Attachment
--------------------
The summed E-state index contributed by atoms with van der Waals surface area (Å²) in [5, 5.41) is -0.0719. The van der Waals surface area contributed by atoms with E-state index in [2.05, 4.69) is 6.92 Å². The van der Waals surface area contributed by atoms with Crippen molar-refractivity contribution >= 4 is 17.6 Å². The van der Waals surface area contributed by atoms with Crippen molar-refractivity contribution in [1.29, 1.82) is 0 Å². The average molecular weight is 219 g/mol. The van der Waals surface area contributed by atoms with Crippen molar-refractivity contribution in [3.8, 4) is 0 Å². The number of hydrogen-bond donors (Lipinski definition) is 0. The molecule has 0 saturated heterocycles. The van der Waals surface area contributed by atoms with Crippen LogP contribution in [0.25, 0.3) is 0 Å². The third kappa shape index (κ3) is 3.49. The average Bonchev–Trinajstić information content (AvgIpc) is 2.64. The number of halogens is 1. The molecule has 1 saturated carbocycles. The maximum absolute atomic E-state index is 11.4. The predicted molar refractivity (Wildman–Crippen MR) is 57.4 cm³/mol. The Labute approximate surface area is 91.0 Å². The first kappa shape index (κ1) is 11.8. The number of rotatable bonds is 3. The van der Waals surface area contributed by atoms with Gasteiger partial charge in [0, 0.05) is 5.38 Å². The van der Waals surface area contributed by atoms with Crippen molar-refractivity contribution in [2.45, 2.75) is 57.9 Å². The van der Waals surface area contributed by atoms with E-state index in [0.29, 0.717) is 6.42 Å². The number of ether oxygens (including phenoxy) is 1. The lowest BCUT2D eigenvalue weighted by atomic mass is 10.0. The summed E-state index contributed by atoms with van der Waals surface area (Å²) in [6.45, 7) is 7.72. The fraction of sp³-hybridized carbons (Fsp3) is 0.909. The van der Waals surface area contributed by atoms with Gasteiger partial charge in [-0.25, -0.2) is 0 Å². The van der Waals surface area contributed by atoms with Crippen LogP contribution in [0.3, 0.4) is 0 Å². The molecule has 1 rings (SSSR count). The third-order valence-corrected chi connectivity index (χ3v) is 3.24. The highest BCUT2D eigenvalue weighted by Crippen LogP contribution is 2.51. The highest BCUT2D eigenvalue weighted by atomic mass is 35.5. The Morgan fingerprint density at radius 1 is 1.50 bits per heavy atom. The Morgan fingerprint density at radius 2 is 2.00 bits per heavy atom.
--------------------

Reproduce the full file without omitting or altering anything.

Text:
The summed E-state index contributed by atoms with van der Waals surface area (Å²) in [5, 5.41) is -0.0719. The van der Waals surface area contributed by atoms with E-state index in [2.05, 4.69) is 6.92 Å². The van der Waals surface area contributed by atoms with Crippen molar-refractivity contribution >= 4 is 17.6 Å². The van der Waals surface area contributed by atoms with Crippen molar-refractivity contribution in [1.29, 1.82) is 0 Å². The average molecular weight is 219 g/mol. The van der Waals surface area contributed by atoms with Crippen molar-refractivity contribution in [3.8, 4) is 0 Å². The number of hydrogen-bond donors (Lipinski definition) is 0. The molecule has 0 saturated heterocycles. The van der Waals surface area contributed by atoms with Crippen LogP contribution in [0.25, 0.3) is 0 Å². The third kappa shape index (κ3) is 3.49. The average Bonchev–Trinajstić information content (AvgIpc) is 2.64. The number of halogens is 1. The molecule has 1 saturated carbocycles. The maximum absolute atomic E-state index is 11.4. The predicted molar refractivity (Wildman–Crippen MR) is 57.4 cm³/mol. The Labute approximate surface area is 91.0 Å². The first kappa shape index (κ1) is 11.8. The number of rotatable bonds is 3. The van der Waals surface area contributed by atoms with Gasteiger partial charge in [0, 0.05) is 5.38 Å². The van der Waals surface area contributed by atoms with Crippen molar-refractivity contribution in [2.45, 2.75) is 57.9 Å². The van der Waals surface area contributed by atoms with E-state index in [0.29, 0.717) is 6.42 Å². The number of ether oxygens (including phenoxy) is 1. The lowest BCUT2D eigenvalue weighted by atomic mass is 10.0. The summed E-state index contributed by atoms with van der Waals surface area (Å²) in [6.45, 7) is 7.72. The fraction of sp³-hybridized carbons (Fsp3) is 0.909. The van der Waals surface area contributed by atoms with Gasteiger partial charge in [-0.25, -0.2) is 0 Å². The van der Waals surface area contributed by atoms with Crippen LogP contribution in [0.3, 0.4) is 0 Å². The molecule has 1 rings (SSSR count). The third-order valence-corrected chi connectivity index (χ3v) is 3.24. The highest BCUT2D eigenvalue weighted by Crippen LogP contribution is 2.51. The highest BCUT2D eigenvalue weighted by atomic mass is 35.5. The Morgan fingerprint density at radius 1 is 1.50 bits per heavy atom. The Morgan fingerprint density at radius 2 is 2.00 bits per heavy atom.